1. SCIPP Projects: SCIPP has been continuing to generate cutting-edge climate research on topics as varied as drought in the plains to coastal flooding and sea-level rise along the Gulf Coast. We've been developing new web tools that provide information on topics such as reservoir levels and historic storm surge inundations.

SCIPP continues to generate cutting-edge research on topic as varied as drought in the plains and coastal flooding/ sea-level rise along the Gulf Coast.

2. Publications:

EOS Transactions featured a front-page article on SURGEDAT this past June. The article basically provides a snapshot of our global database. Several additional articles are nearing the end of the review process. These articles have analyzed how tropical cyclones generate storm surge. In summary, we've found that storm surge levels correlate better with pre-landfall wind speeds, particularly 18 hours before landfall, than they do with tropical cyclone winds at landfall. We also found pre-landfall tropical cyclone size correlates about as well as pre-landfall winds for generating surge. I will post more info about these publications, once they go to press.

                                               Snapshot of the EOS Transactions Article

3. New Website Look and Functionality:
The SURGEDAT website now has a new look and new functionality. A global surge map enables users to map surge events of given magnitudes. Also, we now have an interactive surge tool that enables users to map out surge/ storm tide observations from past surge events along the U.S. Gulf Coast. We've also added surge/ storm tide maps of the top 10 highest surge events along the U.S. Gulf and Atlantic Coasts. Check out the SURGEDAT website at:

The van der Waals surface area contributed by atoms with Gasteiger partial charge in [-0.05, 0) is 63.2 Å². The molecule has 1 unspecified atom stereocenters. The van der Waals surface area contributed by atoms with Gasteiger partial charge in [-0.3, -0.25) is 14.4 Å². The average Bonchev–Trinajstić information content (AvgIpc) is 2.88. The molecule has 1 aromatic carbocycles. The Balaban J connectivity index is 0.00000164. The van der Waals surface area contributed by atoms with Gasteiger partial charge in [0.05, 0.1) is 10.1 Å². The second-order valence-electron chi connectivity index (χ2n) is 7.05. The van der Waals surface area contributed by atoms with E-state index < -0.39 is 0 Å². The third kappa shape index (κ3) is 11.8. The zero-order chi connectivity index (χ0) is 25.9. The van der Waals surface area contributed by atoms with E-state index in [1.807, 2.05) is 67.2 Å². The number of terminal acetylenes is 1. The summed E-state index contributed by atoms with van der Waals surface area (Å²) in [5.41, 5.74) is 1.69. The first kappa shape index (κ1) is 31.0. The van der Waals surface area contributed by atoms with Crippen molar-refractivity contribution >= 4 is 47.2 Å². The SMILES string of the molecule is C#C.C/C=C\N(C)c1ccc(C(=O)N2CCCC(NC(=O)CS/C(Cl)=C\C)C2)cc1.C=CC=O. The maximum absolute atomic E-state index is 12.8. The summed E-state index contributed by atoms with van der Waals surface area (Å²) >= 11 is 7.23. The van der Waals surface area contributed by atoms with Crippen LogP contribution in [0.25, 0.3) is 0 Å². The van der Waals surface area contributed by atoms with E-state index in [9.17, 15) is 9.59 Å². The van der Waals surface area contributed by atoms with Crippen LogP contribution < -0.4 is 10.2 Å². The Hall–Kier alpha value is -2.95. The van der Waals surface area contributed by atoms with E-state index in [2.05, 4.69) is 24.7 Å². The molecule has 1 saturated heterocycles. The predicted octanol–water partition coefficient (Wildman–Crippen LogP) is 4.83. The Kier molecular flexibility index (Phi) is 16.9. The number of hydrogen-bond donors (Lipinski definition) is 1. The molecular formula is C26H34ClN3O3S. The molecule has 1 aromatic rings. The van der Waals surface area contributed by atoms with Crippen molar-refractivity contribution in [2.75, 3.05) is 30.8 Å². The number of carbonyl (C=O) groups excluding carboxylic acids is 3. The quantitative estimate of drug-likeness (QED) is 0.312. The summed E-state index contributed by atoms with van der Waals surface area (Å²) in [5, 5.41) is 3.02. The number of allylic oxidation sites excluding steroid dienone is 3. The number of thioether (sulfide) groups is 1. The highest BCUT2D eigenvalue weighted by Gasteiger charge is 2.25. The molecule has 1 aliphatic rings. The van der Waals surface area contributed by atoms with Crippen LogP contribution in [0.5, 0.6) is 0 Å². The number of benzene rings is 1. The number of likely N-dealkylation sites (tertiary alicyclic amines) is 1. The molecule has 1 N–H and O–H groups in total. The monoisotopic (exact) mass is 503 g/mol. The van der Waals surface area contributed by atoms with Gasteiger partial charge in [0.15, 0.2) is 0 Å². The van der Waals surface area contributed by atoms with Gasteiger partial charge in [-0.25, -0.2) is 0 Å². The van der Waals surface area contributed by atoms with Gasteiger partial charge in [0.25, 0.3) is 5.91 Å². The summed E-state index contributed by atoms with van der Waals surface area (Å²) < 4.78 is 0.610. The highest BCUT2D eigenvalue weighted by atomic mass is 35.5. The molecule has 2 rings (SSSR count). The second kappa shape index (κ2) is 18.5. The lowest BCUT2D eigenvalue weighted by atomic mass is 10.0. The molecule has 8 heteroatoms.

The SURGEDAT website now has a new look, and new features as well.

The SURGEDAT website now has storm surge/ storm tide maps for the top 10 highest magnitude surge events along the U.S. Gulf and Atlantic Coasts. This is a map of the surge/ storm tide produced by Hurricane Katrina in 2005, which was the highest-magnitude surge event in modern U.S. history.

4. Where do we go from here?
I will be updating the blog frequently in the next few days as TS Karen approaches the Gulf Coast. Look for updates to provide historical context to Karen's observed and forecast surge.

After the storm passes, I'm planning to update this blog more frequently with information about historical surge observations, research and planning/ preparedness for coastal flood events.